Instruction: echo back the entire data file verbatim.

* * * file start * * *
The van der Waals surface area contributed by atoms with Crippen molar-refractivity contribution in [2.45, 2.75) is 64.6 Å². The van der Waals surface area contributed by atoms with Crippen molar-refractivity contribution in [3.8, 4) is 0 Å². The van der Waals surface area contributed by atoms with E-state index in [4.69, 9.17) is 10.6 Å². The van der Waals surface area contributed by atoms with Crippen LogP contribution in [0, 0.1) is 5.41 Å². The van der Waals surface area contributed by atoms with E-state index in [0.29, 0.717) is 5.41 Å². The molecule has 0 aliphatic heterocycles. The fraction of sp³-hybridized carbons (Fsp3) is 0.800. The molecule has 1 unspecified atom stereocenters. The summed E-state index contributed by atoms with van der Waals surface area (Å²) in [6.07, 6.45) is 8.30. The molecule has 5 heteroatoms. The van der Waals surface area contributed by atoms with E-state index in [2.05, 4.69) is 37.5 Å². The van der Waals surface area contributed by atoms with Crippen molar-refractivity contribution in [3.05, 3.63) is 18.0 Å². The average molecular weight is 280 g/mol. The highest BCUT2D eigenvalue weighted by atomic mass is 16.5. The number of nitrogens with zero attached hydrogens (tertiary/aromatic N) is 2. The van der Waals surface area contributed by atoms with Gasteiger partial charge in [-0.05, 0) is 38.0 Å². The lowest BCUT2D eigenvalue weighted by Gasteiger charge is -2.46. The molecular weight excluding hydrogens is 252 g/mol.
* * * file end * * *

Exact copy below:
The van der Waals surface area contributed by atoms with Crippen molar-refractivity contribution in [2.45, 2.75) is 64.6 Å². The van der Waals surface area contributed by atoms with Crippen molar-refractivity contribution in [3.8, 4) is 0 Å². The van der Waals surface area contributed by atoms with E-state index in [4.69, 9.17) is 10.6 Å². The van der Waals surface area contributed by atoms with Crippen LogP contribution in [0, 0.1) is 5.41 Å². The van der Waals surface area contributed by atoms with E-state index in [0.29, 0.717) is 5.41 Å². The molecule has 0 aliphatic heterocycles. The fraction of sp³-hybridized carbons (Fsp3) is 0.800. The molecule has 1 unspecified atom stereocenters. The summed E-state index contributed by atoms with van der Waals surface area (Å²) in [6.07, 6.45) is 8.30. The molecule has 5 heteroatoms. The van der Waals surface area contributed by atoms with E-state index in [2.05, 4.69) is 37.5 Å². The van der Waals surface area contributed by atoms with Crippen molar-refractivity contribution in [3.05, 3.63) is 18.0 Å². The average molecular weight is 280 g/mol. The highest BCUT2D eigenvalue weighted by atomic mass is 16.5. The number of nitrogens with zero attached hydrogens (tertiary/aromatic N) is 2. The van der Waals surface area contributed by atoms with Gasteiger partial charge in [-0.05, 0) is 38.0 Å². The lowest BCUT2D eigenvalue weighted by Gasteiger charge is -2.46. The molecular weight excluding hydrogens is 252 g/mol.